WHAT IS PROBATE LAW?
When someone dies, all their possessions including real estate, financial assets and personal effects and even retirement funds may be subject to probate. The assets subject to the probate process includes those assets that are in the name of the person that died only or beneficiary designations to his or her estate in insurance policies, investments, retirement funds. If there are probate assets the transfer of these assets will be controlled by a will
, or if no will the provisions in the state code will control to whom these assets will be transferred.
With a will the person determines to whom these assets will go. They may include immediate family members, close friends, charities, or other heirs. This process is called "probate". Probate is perceived by many persons as costly and too time consuming. Often this is true. At Hintermeister & Kundel we urge our clients to consider using a Revocable Living Trust
as the centerpiece of their estate planning
. If properly prepared and funded this will often avoid the probate process and has many other favorable features as well.
WHAT HAPPENS IN PROBATE?
The probate process may be contested or uncontested. Most contested issues generally arise in the probate process because a disgruntled heir is seeking a larger share of the decedent’s property than that he or she actually received. Arguments often raised include: the decedent may have been improperly influenced in making gifts, the decedent did not know what they were doing (insufficient mental capacity) at the time the will was executed, and the decedent did not follow the necessary legal formalities in drafting his or her will. The majority of probated estates, however, are uncontested. The basic process of probating an estate includes:
- Collecting all probate property of the decedent;
- Paying all debts, claims and taxes owed by the estate;
- Collecting all rights to income, dividends, etc.;
- Settling any disputes; and
- Distributing or transferring the remaining property to the heirs.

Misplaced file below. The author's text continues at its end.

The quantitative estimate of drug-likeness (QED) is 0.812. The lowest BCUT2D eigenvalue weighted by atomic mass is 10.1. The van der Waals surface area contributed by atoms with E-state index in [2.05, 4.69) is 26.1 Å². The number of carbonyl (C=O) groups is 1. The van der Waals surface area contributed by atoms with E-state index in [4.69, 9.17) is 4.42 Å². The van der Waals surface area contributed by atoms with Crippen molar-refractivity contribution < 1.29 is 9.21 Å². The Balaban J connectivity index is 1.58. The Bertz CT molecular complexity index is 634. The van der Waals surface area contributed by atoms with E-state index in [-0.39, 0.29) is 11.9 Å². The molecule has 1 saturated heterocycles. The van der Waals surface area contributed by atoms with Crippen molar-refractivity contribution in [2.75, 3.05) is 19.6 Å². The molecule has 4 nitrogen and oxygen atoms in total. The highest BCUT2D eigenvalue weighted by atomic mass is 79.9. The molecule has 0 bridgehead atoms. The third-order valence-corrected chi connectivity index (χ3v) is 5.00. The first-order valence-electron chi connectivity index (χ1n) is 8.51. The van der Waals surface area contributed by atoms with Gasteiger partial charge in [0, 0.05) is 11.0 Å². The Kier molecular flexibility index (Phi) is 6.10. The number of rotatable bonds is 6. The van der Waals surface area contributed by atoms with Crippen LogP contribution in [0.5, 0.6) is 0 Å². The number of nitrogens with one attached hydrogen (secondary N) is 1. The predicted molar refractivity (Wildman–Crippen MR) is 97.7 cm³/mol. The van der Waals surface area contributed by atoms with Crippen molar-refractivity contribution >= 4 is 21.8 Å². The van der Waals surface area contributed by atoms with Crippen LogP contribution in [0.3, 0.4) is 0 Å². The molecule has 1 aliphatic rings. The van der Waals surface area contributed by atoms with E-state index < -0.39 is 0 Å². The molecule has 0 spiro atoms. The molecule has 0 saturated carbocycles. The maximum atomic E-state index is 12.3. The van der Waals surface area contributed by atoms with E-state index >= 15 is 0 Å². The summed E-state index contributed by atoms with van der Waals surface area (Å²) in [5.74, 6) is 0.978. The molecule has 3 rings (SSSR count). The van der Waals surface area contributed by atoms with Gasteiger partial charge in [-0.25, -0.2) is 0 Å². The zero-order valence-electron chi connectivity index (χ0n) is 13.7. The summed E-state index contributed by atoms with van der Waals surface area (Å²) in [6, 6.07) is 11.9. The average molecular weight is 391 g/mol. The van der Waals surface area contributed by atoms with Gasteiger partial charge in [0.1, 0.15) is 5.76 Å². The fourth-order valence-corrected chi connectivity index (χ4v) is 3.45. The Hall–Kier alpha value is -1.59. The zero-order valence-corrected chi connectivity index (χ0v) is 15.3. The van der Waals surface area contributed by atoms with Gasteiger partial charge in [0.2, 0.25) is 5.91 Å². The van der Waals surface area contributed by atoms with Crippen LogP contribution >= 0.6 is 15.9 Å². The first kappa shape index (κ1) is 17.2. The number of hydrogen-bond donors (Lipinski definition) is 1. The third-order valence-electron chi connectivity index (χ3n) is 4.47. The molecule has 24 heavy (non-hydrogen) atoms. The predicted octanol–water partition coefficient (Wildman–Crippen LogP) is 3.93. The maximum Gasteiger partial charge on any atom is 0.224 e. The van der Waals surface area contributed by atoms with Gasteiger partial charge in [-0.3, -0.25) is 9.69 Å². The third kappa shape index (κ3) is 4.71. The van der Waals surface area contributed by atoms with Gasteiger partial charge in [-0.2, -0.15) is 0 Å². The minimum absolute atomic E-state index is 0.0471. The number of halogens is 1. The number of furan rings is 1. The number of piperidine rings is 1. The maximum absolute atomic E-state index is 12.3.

Usually, the decedent names a person (executor) to take over the management of his or her affairs upon death. If the decedent fails to name an executor, the court will appoint a personal representative, or administrator, to settle the estate. The administrator will fulfill many of the same duties listed above.
Typically, people may leave property to any person they wish, and may make such designations in their will. However, in certain situations, depending on the relationship to the decedent and the laws of the state, the decedent’s wishes may have to be overridden by the court. For example, in most states, a spouse is entitled to a certain amount of property. Furthermore, creditors may have a claim on the property of the estate. Each jurisdiction usually prescribes how long an estate must be open to give creditors an adequate time frame in which to present claims to the estate. The more complex and sizable the estate, the longer and more time-consuming this process can be.
The probate process itself also carries with it a number of costs that are usually paid out of estate assets. These costs include:
- Fees of the personal representative;
- Attorneys’ fees; and
- Court costs.
CONTACT A LAW OFFICE YOU CAN TRUST
Probate is yet another complex area of law in which you will need a Muscatine Probate Lawyer to help navigate. The entire process can be time consuming and especially stressful on family members who have just lost a loved one. If you are wondering about a few basics of probate law, and how a Muscatine Probate Lawyer can help you, read on.
Q: What is probate?
A: This is the process in which a deceased individuals assets are used to pay off any existing debts and then distributed among family, usually next of kin, once all debts have been paid off with the estate.
Q: Will I need a Muscatine Probate Lawyer to maneuver the probate process?
A: Yes. Probate law is complex and time consuming. It is not advisable to try and take on the probate process alone.
CONTACT A LAW OFFICE YOU CAN TRUST
Please, call us at 563.272.0003 to schedule your free consultation and discuss your situation with our experienced probate lawyers.